Asking in Faith – Br. Sean Glenn

Matthew 7:7-12

Much of God’s provision for us is mysterious, dark, and frustratingly hidden. I know this has been true in my own life, and I suspect it is probably true for many of us. Times when it’s hard to take Jesus at his word when he says, “Ask, and it will be given you.”

Not only now, in this time of seclusion, isolation, and separation, but in many parts of my life it has been tempting (and I use the word tempting with all of its sinister weight) to read the world and not see God’s provision whatsoever. I admit that this is frighteningly easy, at least for me.

Yet, in hindsight all of these situations that I have read as set-backs or crises—graves for my soul and my character—have really in fact been rich times of provision. And always right under my nose. And I am put in mind of these temptation as we continue our Lenten walk together.

It occurs to me that so often it is easy for us to talk about the disciplines we engage during Lent as “curbs”—to use a word that we brothers have used in our Rule to contrast the living reality of our life and the disciplines that form it. We say that the disciplines of our life are not mere curbs. And so then, what are they?

As time goes on I experience them more and more as invitations to a radical reliance on God’s provision. To take Jesus at his word, when he says “Ask and it will be given you; search and you will find.” But this is an awareness that we (frustratingly) cultivate with God’s aid. This awareness requires a risky surrender to God, and a deep, abiding trust that God is not out to get us. God is not trying to lay before us impossible tests of our character. I know that is sometimes easy to see God in that way.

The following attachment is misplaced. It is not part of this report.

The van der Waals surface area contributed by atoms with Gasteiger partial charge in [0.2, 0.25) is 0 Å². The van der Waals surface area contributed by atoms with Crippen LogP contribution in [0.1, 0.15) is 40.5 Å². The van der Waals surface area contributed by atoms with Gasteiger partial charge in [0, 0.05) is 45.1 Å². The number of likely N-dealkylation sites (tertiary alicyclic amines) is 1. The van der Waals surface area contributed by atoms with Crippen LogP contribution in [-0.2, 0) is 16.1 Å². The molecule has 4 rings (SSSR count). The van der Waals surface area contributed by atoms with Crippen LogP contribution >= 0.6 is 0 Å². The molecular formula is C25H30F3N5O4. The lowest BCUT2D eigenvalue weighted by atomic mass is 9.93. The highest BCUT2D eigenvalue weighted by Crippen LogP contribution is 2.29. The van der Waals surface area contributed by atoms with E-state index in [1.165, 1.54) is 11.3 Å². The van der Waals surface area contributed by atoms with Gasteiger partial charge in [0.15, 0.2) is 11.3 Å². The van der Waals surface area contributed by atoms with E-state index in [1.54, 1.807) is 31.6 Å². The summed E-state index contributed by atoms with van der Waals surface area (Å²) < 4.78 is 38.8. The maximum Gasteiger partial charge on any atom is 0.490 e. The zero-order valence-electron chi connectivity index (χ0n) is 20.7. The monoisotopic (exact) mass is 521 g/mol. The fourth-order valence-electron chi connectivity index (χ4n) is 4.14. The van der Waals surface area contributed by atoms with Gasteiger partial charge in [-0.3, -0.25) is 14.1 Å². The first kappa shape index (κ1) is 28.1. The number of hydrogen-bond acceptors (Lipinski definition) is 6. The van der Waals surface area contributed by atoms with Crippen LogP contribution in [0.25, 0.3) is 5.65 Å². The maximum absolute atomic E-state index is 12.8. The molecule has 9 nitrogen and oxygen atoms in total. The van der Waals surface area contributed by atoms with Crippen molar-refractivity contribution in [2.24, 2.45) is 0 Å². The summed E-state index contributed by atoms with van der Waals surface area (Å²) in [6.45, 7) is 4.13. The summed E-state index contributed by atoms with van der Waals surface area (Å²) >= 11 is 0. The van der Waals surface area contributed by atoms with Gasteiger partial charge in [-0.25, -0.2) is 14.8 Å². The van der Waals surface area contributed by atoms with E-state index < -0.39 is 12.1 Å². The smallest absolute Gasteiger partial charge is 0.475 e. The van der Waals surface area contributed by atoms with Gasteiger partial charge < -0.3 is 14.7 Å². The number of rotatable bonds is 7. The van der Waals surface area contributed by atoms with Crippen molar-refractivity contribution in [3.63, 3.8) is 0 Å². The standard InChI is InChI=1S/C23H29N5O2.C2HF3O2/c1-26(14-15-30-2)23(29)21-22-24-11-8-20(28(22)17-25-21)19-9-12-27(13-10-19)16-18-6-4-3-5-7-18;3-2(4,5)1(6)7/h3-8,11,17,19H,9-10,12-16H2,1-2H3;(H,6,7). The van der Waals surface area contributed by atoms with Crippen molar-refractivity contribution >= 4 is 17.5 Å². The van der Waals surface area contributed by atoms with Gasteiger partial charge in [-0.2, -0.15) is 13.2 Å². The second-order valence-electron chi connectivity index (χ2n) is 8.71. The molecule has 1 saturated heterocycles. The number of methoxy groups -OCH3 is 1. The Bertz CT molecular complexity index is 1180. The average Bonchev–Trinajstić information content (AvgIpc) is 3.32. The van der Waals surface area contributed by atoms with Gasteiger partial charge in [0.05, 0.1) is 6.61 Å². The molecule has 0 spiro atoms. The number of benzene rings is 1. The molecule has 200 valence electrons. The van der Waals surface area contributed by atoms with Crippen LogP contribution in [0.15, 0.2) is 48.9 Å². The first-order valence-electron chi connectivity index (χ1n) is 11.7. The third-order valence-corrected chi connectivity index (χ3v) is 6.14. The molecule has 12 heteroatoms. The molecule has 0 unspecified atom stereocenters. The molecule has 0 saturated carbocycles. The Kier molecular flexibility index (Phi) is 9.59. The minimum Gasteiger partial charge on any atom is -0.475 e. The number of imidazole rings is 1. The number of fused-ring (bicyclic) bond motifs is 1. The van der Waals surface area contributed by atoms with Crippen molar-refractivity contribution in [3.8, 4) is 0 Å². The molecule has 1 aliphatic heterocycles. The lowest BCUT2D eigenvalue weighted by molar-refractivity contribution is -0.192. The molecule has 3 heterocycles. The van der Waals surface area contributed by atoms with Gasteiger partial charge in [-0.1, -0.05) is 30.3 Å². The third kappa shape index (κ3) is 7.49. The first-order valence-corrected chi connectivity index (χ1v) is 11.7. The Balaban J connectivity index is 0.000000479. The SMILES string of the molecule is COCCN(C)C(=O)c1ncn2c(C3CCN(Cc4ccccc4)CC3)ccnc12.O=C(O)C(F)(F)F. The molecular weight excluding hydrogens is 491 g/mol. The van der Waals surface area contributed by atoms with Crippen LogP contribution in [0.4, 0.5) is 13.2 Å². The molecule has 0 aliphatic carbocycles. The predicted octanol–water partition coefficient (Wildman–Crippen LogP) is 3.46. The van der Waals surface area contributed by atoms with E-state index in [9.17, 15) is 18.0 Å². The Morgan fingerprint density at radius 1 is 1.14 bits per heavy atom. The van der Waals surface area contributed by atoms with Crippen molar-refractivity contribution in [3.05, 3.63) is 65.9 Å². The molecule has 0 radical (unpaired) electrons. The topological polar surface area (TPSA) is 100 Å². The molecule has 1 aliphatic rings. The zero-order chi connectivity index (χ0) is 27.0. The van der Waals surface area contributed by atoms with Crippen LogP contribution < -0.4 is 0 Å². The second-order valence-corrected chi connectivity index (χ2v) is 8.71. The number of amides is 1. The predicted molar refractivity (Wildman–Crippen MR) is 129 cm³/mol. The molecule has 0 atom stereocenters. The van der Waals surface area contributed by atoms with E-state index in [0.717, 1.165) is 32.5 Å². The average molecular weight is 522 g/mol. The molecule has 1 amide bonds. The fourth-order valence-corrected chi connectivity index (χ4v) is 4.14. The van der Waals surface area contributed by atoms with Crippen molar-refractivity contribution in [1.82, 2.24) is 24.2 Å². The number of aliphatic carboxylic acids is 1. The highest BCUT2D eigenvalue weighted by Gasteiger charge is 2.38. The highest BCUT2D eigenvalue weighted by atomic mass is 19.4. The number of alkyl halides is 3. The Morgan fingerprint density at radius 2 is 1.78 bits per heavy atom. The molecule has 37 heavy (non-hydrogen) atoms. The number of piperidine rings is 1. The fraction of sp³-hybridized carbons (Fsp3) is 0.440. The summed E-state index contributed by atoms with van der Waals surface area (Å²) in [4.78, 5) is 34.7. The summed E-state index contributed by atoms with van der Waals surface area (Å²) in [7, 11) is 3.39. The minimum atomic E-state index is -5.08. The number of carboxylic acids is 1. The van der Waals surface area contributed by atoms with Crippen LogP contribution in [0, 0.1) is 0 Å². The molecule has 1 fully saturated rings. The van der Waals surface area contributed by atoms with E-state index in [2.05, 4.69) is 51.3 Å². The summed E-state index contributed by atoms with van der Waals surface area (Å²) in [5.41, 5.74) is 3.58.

For that reason, there is a shocking beauty for me in the horrifying image on the cross that we see throughout our worship space. If this is where God deigned to enthrone God’s self, God isn’t out to get us.

But Jesus tells us, if we trust him we are God’s children. Not God’s students. Not God’s miserable slaves, but God’s children. And even more so here at SSJE, in this particular charism. We are invited to enter into seeing ourselves not only as God’s children, but as God’s intimate friends.

You may have noticed that for the past three Thursdays I have been preaching from sparser notes; a less composed text in front of me. This has become part of my peculiar Lenten observance this year. A decision to stand outside of my comfort zone, and to surrender the control I seek over my language so that the Spirit might speak Her word with more freshness and urgency. To give over to God my reliance on the ways a facility with language has—while indeed a gift—also tended to be a coping mechanism to hide (what I perceive as) my deficiencies.

And so in this small way, I try to take Jesus at his word as I pray with these readings and ask for a word, trusting that God will give it.

Because so much of life is like a long Lent, this awareness takes cultivation. The work of stepping outside the things that make us comfortable—the wildernesses into which the Spirit drives us. And because so much of what assaults each of us makes life very alienating, this requires a brave openness to God with all of who we are, trusting God desires us. That God has named us each his children. That God has named us his intimate friends.

Because so often our prayers get answered in ways we can’t see (or might not see this side of eternity), Lent invites us to lay down our expectations and judgements about the provision we receive. And I know I can only attempt such a surrender by entering and resting in the mystery of Christ’s dying and rising—his hallowing of the grave as a bed of hope for God’s people.

Then we can know more deeply that Jesus is not in fact lying.

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